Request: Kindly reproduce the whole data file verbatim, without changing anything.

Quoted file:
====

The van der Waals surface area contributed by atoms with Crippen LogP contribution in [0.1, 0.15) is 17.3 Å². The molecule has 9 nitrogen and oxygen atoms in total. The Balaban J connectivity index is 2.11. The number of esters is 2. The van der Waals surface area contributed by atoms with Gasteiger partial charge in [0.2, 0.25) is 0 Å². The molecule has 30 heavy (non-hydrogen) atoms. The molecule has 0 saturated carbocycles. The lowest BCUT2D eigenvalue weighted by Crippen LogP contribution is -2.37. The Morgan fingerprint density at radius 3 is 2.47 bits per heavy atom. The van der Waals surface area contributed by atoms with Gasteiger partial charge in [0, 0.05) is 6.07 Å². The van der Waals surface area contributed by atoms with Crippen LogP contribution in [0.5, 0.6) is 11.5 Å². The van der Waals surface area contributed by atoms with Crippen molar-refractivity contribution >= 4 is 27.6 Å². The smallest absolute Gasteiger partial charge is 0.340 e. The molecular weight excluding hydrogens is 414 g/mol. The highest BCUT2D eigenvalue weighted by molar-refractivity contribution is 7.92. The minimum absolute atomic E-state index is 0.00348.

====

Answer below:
The van der Waals surface area contributed by atoms with Crippen LogP contribution in [0.1, 0.15) is 17.3 Å². The molecule has 9 nitrogen and oxygen atoms in total. The Balaban J connectivity index is 2.11. The number of esters is 2. The van der Waals surface area contributed by atoms with Gasteiger partial charge in [0.2, 0.25) is 0 Å². The molecule has 30 heavy (non-hydrogen) atoms. The molecule has 0 saturated carbocycles. The lowest BCUT2D eigenvalue weighted by Crippen LogP contribution is -2.37. The Morgan fingerprint density at radius 3 is 2.47 bits per heavy atom. The van der Waals surface area contributed by atoms with Gasteiger partial charge in [0, 0.05) is 6.07 Å². The van der Waals surface area contributed by atoms with Crippen LogP contribution in [0.5, 0.6) is 11.5 Å². The van der Waals surface area contributed by atoms with Crippen molar-refractivity contribution >= 4 is 27.6 Å². The smallest absolute Gasteiger partial charge is 0.340 e. The molecular weight excluding hydrogens is 414 g/mol. The highest BCUT2D eigenvalue weighted by molar-refractivity contribution is 7.92. The minimum absolute atomic E-state index is 0.00348.